Bee Colonies Thrive in Paris. Really, That’s a Good Thing.

Travel Blog  •  Valerie Conners  •  10.03.08 | 12:33 PM ET

imageA French program to promote beekeeping in cities has yielded at least 300 bee colonies in Paris, some in the unlikeliest of places—like the roofs of hotels and the Paris Opera House.

While the program exists to foster awareness of pollination’s importance to global agriculture, visitors to the city will also reap the benefits: The honey is sold in gift shops and served for breakfast at local hotels.

Related on World Hum:
* David Sedaris on Flea Markets and Foods Courts in Paris

Photo by david.nikonvscanon via Flickr (Creative Commons).

Valerie Conners

Valerie Conners is the senior producer and editor at World Hum.

3 Comments for Bee Colonies Thrive in Paris. Really, That’s a Good Thing.

Jerry Haines 10.04.08 | 7:36 AM ET

Hey, cool!  My late father was a beekeeper, albeit in rural Minnesota rather than Paris, so I grew up around them.  He was one of only a few beekeepers in an area otherwise dominated by dairy farms.  He used to claim he had the most livestock of any farmer in the county.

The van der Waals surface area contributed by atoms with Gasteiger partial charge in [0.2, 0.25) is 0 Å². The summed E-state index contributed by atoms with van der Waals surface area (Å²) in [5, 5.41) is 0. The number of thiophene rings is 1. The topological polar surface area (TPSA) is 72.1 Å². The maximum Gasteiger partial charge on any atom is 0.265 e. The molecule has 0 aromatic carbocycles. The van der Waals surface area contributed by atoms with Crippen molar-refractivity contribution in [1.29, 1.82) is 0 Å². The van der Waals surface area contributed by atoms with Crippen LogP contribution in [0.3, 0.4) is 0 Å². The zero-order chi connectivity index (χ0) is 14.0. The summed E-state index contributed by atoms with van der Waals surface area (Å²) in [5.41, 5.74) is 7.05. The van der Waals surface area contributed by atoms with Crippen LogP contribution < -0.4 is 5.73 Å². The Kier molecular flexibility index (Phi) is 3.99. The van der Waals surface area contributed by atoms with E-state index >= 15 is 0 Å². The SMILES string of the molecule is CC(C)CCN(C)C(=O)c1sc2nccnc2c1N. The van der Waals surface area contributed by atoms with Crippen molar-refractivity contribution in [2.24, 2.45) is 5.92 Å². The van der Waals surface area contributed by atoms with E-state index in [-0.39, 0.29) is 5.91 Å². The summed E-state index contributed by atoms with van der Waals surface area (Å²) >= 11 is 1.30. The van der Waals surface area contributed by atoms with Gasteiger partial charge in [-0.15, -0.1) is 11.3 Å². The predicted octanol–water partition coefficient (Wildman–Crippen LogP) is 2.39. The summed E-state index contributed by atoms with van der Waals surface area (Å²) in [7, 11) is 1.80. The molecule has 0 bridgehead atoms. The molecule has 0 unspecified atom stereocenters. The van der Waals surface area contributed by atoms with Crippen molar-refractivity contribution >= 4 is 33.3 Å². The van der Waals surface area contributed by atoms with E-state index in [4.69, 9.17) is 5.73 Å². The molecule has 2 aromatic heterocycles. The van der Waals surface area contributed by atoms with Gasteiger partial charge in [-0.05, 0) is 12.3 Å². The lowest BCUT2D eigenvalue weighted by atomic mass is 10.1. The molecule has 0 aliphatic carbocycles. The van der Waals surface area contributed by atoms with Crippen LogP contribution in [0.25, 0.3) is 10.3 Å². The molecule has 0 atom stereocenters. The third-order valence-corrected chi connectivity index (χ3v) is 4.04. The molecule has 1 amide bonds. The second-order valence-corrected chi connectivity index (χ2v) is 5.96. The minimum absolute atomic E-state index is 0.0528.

“How can you know that?” people would say:  “How do you count bees?”

“It’s easy,” he’d respond.  “Just count their legs and divide by six.”

Nisha 10.05.08 | 6:44 PM ET

I think this is one of the coolest things I’ve read all week! The world needs to wake up and realize that our natural resources need to be preserved and respected. Although I don’t like most insects, I respect them for their purpose and unique beauty. Cool beekeeper story, Jerry!

Grizzly Bear Mom 10.06.08 | 11:03 AM ET

Hurray for Paris!  Although I am very sensitive to insect bites (what IS the purpose of fleas, mosquitos, and chiggers anyway?) bees are important in nature and agriculture as pollinators.  Also, if we are sensible (avoid wearing flower colors and scents) bees leave us alone when we leave them alone.

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